Step 5 in "Get yourself to Holland" series: 16 things you need to know before arriving in Holland

The new academic year is about to start, and many international students are probably very anxious about their new life in Holland. "What will i eat?", "how do i travel?", "who will be my friends", "are my teachers nice?", etc. I have been in your shoes, so today i have composed a list of things (i think) that may help you a bit with having a good life in Holland.

Posted by at Jul 30, 2017 11:45 PM

1)      Learn to cook: eating out or takeaway is very expensive in the Netherlands. You can save up a lot of money by cooking at home. If you have flatmates from other countries, this is perfect to try out different cuisines. You can also schedule cooking duties among flatmates so you don’t have to spend so much time cooking and doing grocery everyday.

2)      Learn to bike: if New Zealand has more sheep than human, then Holland may have more bikes than people. Public transportation is not student-friendly, unless you are a domestic student. International students don’t get any discount. Cycling will not only save you some money, but also is a good form of exercise. Also don’t forget to put lights (one in the front and one at the back of the bike), or else you ll get fined 40eu for every missing light.

3)      Download the app 9292 or NS: these apps are for looking up public transport schedule. Public transports in the Netherlands are often realiable and the schedules get updated frequently in case of delay.  

4)      Register your residence at the city municipality: you must always do this. Sometimes students risk it and rent a room whose owner does not allow them to register (this saves the landlords from paying taxes for the rent the students pay the themss). But if the government finds out, you may get into some legal trouble. Furthermore, if later on you want to apply for permanent residency and the government finds out there is a gap in registered residency in your profile, you may lose your chance.

5)      Check out the rules about working part time for international students: if you are from outside of Europe, normally you can only work 10 hours per week during the school year, or full time during the summer. The employers MUST apply for the work permit for you (you CAN’T do it yourself). They then must terminate the permit if you don’t work there anymore. If you move to another job, the new employer must reapply for another work permit for you. Working illegally can result in serious penalties. I know a student who got sent back to her home country immediately for working without work permit.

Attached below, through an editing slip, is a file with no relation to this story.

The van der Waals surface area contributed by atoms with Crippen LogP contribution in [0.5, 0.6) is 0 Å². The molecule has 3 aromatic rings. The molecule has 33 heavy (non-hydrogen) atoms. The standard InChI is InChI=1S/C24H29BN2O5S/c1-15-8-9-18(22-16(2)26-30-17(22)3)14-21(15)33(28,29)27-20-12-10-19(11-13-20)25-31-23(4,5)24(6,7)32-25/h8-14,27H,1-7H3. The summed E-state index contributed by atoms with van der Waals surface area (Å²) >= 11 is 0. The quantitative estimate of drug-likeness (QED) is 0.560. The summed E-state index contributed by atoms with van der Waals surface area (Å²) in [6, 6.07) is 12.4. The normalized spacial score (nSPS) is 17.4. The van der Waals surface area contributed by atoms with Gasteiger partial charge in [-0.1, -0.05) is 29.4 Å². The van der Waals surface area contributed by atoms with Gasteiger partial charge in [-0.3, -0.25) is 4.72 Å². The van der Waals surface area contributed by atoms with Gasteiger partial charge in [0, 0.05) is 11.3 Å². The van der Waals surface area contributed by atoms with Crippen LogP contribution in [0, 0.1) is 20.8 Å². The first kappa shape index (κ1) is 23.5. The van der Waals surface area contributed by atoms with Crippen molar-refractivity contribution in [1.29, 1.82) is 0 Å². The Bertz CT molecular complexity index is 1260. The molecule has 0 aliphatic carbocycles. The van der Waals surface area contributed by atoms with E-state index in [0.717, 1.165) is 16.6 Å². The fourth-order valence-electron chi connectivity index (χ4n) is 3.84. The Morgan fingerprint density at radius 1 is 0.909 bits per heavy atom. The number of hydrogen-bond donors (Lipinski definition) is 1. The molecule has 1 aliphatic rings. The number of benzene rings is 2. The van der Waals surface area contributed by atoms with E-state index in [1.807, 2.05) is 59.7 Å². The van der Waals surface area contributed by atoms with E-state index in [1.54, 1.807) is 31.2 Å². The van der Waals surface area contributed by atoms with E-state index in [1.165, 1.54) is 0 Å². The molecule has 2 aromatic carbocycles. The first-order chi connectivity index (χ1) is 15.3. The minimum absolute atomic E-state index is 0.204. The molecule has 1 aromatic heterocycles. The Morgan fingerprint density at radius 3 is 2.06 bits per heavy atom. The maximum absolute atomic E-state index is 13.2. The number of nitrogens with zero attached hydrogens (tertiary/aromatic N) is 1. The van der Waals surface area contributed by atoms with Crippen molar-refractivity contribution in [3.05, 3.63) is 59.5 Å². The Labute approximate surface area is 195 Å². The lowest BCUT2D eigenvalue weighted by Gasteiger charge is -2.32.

6)      Get to know the train group ticket: students use this type of train ticket a lot, because it only costs 7 euros for a return trip from any two points in the Netherlands. More information can be found here. If you have to go from Schipol airport to your city on your arrival day, this ticket helps a lot.

7)      Check out your eligibility for the rent benefit and the insurance benefit: students can apply for these two benefits from the Dutch government. You can easily get up to 150-200eu per month for your rent. Check out this website

8)      Understand the house doctor system: all patients must register at a family doctor clinics. If you are sick, this is where you go first. If your illness is serious and requires specialists or further testing, the family doctor needs to write a referal letter to send you to a hospital. If you visit the hospital without this referal letter, your insurance company will not reimburse your medical cost.